The country has become one of the world’s major oil and gas producers since the discovery of the Hassi Messaoud field in 1956. There are now 30 major producing fields, producing some of the highest grade oil in the world. But political unrest has kept production well below its potential for years. The country unwound its control of all production in 1991 and is gradually allowing foreign investment in the industry. Algeria has estimated reserves of 9.2 billion barrels of oil and 127 trillion cubic feet of gas.
Politics, weak domestic demand and lack of investment has so far thwarted the country’s emergence as a major natural gas producer. Bangladesh can’t use all of that gas, and selling it to neighbour India remains highly controversial. The country has proven reserves of roughly 15 trillion cubic feet plus as much as twice that in undiscovered reserves. Total annual production is just 385 billion cubic feet, used mainly to make power and fertilizer. Government officials want to exploit the gas domestically before approving exports.
Economic woes, bickering with producers over royalties and opposition from native groups have stunted the country’s oil industry. Ecuador is the fifth-largest oil producer in South America (534,800 barrels a day), but ranks third in proven reserves (4.6 billion barrels), behind Venezuela and Brazil. Its oil fields are mostly in the northeast, and it has started selling new blocks of its Amazon region, which may have as much as 1.3 billion barrels of oil. But the oil is heavy and sour, so must be blended before it’s put in pipelines.
Investment began pouring into the country after the 1995 discovery of the Zafiro oil field in the hydrocarbon-rich Gulf of Guinea. The country’s proven reserves total 1.1 billion barrels, and estimated probable reserves may account for a tenth of the world’s total. Offshore boundary disputes with neighbouring countries, now resolved, and allegations of corruption and human rights abuses slowed development in the late 1990s. Current oil production stands at 237 million barrels a day. The country also has significant natural gas reserves.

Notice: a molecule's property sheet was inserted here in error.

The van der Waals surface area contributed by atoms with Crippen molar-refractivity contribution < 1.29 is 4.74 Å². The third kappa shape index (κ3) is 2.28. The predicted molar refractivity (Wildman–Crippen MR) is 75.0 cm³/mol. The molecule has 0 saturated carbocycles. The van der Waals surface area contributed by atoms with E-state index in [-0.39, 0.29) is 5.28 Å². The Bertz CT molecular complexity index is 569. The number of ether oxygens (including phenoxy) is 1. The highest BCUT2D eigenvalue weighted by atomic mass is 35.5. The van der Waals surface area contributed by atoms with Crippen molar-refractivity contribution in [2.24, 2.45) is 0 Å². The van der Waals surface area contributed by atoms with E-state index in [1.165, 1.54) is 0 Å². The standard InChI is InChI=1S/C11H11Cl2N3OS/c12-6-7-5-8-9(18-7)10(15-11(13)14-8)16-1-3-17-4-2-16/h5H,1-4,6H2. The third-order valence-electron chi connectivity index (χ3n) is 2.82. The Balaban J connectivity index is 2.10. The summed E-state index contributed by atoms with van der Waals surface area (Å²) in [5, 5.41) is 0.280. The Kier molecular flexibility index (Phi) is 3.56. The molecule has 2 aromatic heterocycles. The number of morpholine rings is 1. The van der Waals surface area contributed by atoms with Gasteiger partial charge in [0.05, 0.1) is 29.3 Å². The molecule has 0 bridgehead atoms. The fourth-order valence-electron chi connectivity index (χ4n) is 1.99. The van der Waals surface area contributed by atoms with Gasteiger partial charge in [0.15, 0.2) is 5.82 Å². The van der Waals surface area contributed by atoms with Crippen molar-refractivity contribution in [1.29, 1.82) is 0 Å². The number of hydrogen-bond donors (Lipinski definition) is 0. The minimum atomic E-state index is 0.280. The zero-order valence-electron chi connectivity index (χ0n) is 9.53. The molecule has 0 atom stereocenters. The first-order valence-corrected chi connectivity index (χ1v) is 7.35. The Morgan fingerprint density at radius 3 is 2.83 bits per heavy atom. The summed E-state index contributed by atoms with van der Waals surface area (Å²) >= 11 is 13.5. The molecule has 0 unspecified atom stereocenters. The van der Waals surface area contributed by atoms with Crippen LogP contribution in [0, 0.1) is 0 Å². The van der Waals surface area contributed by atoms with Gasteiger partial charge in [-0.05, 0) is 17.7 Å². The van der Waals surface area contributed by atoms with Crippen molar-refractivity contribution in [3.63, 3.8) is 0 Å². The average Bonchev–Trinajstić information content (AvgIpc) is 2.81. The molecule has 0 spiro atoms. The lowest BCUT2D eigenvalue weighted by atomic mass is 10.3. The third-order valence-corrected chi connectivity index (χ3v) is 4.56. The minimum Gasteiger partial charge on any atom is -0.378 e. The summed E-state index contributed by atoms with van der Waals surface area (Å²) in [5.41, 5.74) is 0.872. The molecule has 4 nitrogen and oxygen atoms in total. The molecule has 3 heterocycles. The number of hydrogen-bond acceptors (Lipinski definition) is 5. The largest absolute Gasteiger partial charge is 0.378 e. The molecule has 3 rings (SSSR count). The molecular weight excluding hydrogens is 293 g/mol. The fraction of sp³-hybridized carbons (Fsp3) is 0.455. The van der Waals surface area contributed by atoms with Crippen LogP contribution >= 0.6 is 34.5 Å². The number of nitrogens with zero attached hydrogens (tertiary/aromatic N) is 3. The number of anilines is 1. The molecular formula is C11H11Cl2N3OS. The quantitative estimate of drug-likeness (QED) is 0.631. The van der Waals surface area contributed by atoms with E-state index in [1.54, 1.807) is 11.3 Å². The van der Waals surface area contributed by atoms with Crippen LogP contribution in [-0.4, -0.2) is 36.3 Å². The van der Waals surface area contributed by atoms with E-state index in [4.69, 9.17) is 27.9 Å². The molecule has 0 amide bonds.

The December, 2004, peace deal ending a 21-year civil war has sparked new interest among foreign investors in the country’s undeveloped oil fields. Sudan has proven oil reserves of 56 million barrels plus total reserves of as much as five billion barrels, including unexplored areas in northwest Sudan, the Blue Nile Basin and along the Red Sea coast. Oil output is forecast to reach 500,000 barrels a day this year, up from 343,000 in 2004. Under pressure from human rights groups, Calgary’s Talisman sold its stake in key oil fields.
Arid and landlocked, this central Asian country is at the mercy of others to export its proven reserves, including more than 100 trillion cubic feet of natural gas reserves and 546 million barrels of oil. Squabbling with Gazprom, for example, denied the country a way to get its stranded gas to Russia in the 1990s through Uzbekistan and Kazakhstan. Other outlets, such as Iran and Afghanistan, remain too unstable to attract pipeline investors. The legal status of the Caspian Sea has also stunted foreign investment in its offshore reserves.